If Gawker Is Nice, Is It Still Gawker?

Twitter may have taken over the old Gawker mission of exposing the underside of media elites, but Ms. Finnegan said there’s a similar charge to be gotten from publishing “an opinion that everyone secretly shares, but no one’s saying out loud.”

She has sent her staff guidelines, under the heading “Gawker Religious Text,” which offer a pretty predictable set of targets. The category of “people we can make fun of” includes the obvious targets — celebrities, royals and politicians, The New York Times —  as well as left-wing Twitter bugaboos Glenn Greenwald and Thomas Chatterton Williams.

To get a sense of Gawker’s shifts, I asked Ms. Finnegan if she would have published a list of anonymous allegations against “media men” that became public in 2017. She would have then, she said; she wouldn’t now.

The old Gawker had another source of energy, too, what the writer Vanessa Grigoriadis labeled in 2007 “the rage of the creative underclass.” Gawker spoke for a generation of anxious, hypercompetitive New York writers who had come of age at a moment when “the $200,000-a-year print-publishing job, once an attainable goal for those who had climbed near the top of the ladder in editorial departments, has all but disappeared.”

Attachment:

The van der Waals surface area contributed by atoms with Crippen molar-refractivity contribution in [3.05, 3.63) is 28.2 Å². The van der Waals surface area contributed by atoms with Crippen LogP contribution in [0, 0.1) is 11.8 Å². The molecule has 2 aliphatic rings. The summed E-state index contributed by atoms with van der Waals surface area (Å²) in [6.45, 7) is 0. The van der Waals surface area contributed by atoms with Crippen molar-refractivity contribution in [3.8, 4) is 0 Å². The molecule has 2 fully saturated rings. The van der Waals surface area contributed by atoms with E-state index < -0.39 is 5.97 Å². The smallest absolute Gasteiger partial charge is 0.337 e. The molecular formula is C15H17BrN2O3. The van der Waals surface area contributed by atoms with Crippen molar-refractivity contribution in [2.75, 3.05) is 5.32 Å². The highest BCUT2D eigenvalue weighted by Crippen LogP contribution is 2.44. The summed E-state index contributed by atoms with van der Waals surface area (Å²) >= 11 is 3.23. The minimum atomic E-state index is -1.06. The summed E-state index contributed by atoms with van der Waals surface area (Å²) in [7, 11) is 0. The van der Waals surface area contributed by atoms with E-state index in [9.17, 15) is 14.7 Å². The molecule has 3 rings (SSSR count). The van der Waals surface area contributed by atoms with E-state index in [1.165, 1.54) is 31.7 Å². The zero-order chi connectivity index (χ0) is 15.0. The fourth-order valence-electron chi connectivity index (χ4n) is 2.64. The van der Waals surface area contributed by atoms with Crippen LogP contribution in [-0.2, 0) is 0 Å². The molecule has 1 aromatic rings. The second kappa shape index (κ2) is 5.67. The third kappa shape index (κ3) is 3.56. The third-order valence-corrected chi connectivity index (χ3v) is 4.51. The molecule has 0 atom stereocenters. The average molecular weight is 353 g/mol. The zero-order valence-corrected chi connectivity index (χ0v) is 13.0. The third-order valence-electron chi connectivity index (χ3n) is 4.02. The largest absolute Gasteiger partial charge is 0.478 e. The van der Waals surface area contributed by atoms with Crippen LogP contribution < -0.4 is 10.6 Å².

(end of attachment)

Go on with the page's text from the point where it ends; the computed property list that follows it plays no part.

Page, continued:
That rage found another outlet, however: the labor movement. Among the first generation of writers whose sensibilities had been formed online, that began at Gawker, too, in 2015, when its staff members voted to join the Writers Guild of America-East. The move quickly spread across the digital media industry. Six years later, it is playing out not in blog comments sections, but in a bitterly fought election pitting the screenwriters whom it traditionally served against what some of them see as radicalized digital media newcomers.

Bustle employees are in the process of joining the Writers Guild, too. Ms. Finnegan is management now, but she said she doesn’t expect her site to erupt into the kind of internal conflict that used to play out in public at the old Gawker, and that cost her her job there.

“I realized that I like having a job, and I like giving people jobs, and I don’t want to squander that,” she said. “So maybe that makes it a little less self-destructive.”

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